editor =	{Fuhs, Carsten and R\"{u}mmer, Philipp and Schmidt, Renate and Tinelli, Cesare},
  publisher =	{Schloss Dagstuhl -- Leibniz-Zentrum f{\"u}r Informatik},
  address =	{Dagstuhl, Germany},
  URL =		{https://drops.dagstuhl.de/entities/document/10.4230/DagRep.9.9.23},
  URN =		{urn:nbn:de:0030-drops-118432},
  doi =		{10.4230/DagRep.9.9.23},
  annote =	{Keywords: abduction, automated deduction, interpolation, quantifier elimination, synthesis}
}
Document
Application-Oriented Computational Social Choice (Dagstuhl Seminar 19381)

Authors: Umberto Grandi, Stefan Napel, Rolf Niedermeier, and Kristen Brent Venable


Abstract
This report documents the program and the outcomes of Dagstuhl Seminar 19381 ``Application-Oriented Computational Social Choice''. The seminar was organised around four focus topics: group recommender systems, fair allocation, electoral systems, and interactive democracy. For each topic, an invited survey was given by one of the participants. 26 participants presented their research in a regular talk, and two rump sessions allowed other participants to present their ongoing work and open problems in short talks. A special session was dedicated to software demonstrations, and 3 voting experiments were run during the seminar, also thanks to a mobile experimental laboratory that was brought to Dagstuhl. Finally, three afternoons were dedicated to group works.

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Umberto Grandi, Stefan Napel, Rolf Niedermeier, and Kristen Brent Venable. Application-Oriented Computational Social Choice (Dagstuhl Seminar 19381). In Dagstuhl Reports, Volume 9, Issue 9, pp. 45-65, Schloss Dagstuhl - Leibniz-Zentrum für Informatik (2020)


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@Article{grandi_et_al:DagRep.9.9.45,
  author =	{Grandi, Umberto and Napel, Stefan and Niedermeier, Rolf and Venable, Kristen Brent},
  title =	{{Application-Oriented Computational Social Choice (Dagstuhl Seminar 19381)}},
  pages =	{45--65},
  journal =	{Dagstuhl Reports},
  ISSN =	{2192-5283},
  year =	{2020},
  volume =	{9},
  number =	{9},
  editor =	{Grandi, Umberto and Napel, Stefan and Niedermeier, Rolf and Venable, Kristen Brent},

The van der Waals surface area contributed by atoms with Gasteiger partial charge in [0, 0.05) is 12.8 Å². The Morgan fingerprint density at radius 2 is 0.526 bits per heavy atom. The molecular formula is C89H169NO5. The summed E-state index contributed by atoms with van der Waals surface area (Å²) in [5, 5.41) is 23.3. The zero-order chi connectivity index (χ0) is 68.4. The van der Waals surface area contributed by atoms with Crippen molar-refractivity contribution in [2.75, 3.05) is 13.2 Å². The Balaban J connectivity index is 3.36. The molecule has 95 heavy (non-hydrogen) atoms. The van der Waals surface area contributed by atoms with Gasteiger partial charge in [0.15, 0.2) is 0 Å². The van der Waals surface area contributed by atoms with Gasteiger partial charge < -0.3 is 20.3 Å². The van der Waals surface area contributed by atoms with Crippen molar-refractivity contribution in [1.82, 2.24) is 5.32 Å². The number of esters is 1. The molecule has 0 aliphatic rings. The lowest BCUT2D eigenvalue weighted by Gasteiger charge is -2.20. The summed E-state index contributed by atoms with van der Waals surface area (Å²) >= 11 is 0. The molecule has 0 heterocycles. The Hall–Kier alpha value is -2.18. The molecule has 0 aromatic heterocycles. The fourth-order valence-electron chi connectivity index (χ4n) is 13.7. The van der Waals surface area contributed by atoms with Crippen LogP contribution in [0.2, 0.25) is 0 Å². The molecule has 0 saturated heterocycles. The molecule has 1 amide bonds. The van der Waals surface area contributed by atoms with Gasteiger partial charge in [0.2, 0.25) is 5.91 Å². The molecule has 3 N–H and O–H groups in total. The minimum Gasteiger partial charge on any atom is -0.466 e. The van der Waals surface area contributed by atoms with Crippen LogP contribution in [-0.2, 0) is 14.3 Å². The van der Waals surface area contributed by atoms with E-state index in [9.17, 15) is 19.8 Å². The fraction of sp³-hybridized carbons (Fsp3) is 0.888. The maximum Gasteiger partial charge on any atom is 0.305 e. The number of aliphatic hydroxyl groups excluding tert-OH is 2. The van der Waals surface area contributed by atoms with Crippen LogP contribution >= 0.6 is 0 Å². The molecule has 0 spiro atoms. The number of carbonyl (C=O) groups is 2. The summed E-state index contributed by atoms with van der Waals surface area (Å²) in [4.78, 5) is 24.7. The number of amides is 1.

publisher =	{Schloss Dagstuhl -- Leibniz-Zentrum f{\"u}r Informatik},
  address =	{Dagstuhl, Germany},
  URL =		{https://drops.dagstuhl.de/entities/document/10.4230/DagRep.9.9.45},
  URN =		{urn:nbn:de:0030-drops-118445},
  doi =		{10.4230/DagRep.9.9.45},
  annote =	{Keywords: ai for the social good, collective decision making, multi-agent systems, social choice}
}
Document
Data Ecosystems: Sovereign Data Exchange among Organizations (Dagstuhl Seminar 19391)

Authors: Cinzia Cappiello, Avigdor Gal, Matthias Jarke, and Jakob Rehof


Abstract
This report documents the program and the outcomes of Dagstuhl Seminar 19391 ``Data Ecosystems: Sovereign Data Exchange among Organizations''. The goal of the seminar was to bring together people from different disciplines (also outside the computer science area), in order to identify (i) a set of research challenges for the future development of data ecosystems and a catalogue of major approaches relevant to the field and (ii) a set of developed use cases of particular interest to the further development of data ecosystems. Towards the objectives, the seminar included tutorials, invited talks, presentations of open problems, working groups. This report presents the most relevant findings and contributions.

Cite as

Cinzia Cappiello, Avigdor Gal, Matthias Jarke, and Jakob Rehof. Data Ecosystems: Sovereign Data Exchange among Organizations (Dagstuhl Seminar 19391). In Dagstuhl Reports, Volume 9, Issue 9, pp. 66-134, Schloss Dagstuhl - Leibniz-Zentrum für Informatik (2020)